Lucienne bowed her head. “Yes, I suppose that is true. But, if we can restrain the Revolution to Fleche, countless lives will be saved in the rest of the queendom. If you truly started this revolution to save lives, then that should be your goal, as well. And if it is, that is why you would stop at Fleche.”
Henri watched, holding his breath, as Aurélie and the Queen stared at one another. He felt as though he was watching the fate of Foraine be decided right before his eyes. “So that’s why you came here, then?” Aurélie asked, her expression hard. “To suggest that we hold our movement back?”
Lucienne shook her head slightly. “No. That is not my suggestion, merely my plea to your reason. My suggestion is something completely different.” Suddenly, she reached into an inside pocket of her cloak, and Henri tensed, wondering if she were drawing a weapon. Instead, she removed a small coin pouch. She opened it and withdrew a gold ring. She held the ring up for a moment, and then offered both the pouch and the ring to Aurélie.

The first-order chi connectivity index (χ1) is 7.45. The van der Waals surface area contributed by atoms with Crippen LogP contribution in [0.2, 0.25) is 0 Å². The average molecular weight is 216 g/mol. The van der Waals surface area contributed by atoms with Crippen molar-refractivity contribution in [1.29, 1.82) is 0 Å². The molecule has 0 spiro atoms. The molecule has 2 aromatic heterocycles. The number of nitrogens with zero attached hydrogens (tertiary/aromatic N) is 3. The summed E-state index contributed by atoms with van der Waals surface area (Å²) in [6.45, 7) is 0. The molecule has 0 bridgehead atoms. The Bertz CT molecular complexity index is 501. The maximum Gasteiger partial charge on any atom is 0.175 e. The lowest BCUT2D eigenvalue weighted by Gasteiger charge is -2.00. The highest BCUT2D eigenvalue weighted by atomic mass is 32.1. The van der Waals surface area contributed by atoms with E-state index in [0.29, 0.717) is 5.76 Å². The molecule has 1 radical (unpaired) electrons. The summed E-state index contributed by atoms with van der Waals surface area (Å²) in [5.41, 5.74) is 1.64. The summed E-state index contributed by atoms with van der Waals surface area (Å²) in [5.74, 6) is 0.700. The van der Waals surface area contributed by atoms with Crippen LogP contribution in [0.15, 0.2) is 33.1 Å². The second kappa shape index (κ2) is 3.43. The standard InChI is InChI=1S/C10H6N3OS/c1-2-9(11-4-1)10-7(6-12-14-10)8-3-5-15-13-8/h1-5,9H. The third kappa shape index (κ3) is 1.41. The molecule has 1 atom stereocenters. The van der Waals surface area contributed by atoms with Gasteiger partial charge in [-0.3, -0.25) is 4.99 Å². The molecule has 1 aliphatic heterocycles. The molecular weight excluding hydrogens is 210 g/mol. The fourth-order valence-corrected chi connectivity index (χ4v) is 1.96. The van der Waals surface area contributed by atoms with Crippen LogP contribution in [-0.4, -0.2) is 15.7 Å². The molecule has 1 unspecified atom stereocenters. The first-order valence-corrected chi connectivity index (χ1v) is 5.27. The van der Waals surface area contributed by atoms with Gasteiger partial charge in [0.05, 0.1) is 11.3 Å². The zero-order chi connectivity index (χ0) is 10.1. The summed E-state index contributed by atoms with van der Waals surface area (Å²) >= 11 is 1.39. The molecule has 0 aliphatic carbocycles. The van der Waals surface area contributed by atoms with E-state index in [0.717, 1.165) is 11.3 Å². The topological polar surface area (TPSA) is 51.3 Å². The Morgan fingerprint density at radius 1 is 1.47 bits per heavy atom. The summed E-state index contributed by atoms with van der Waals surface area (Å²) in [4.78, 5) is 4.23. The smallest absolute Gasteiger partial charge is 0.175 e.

“What’s this?” Aurélie asked quietly.
“That is the most gold I could get you without anyone noticing. The Baronesses undoubtedly have spies even in my own home, and if anyone knows that I support you, I am as good as deposed, and likely far worse. My sister, Marielle, has long coveted my throne, and she lives in Vigne, a personal and long-standing guest of Baroness Nicollier. The Baronesses would not hesitate to put her in my place, and she has no love of me. Take that gold, and use it how you will. Your people have heart, Aurélie Cerveau, but they lack training and supplies, and the Baroness’s troops will tear them apart without both.”
“And the ring?” Henri asked, more curious about it than the coin.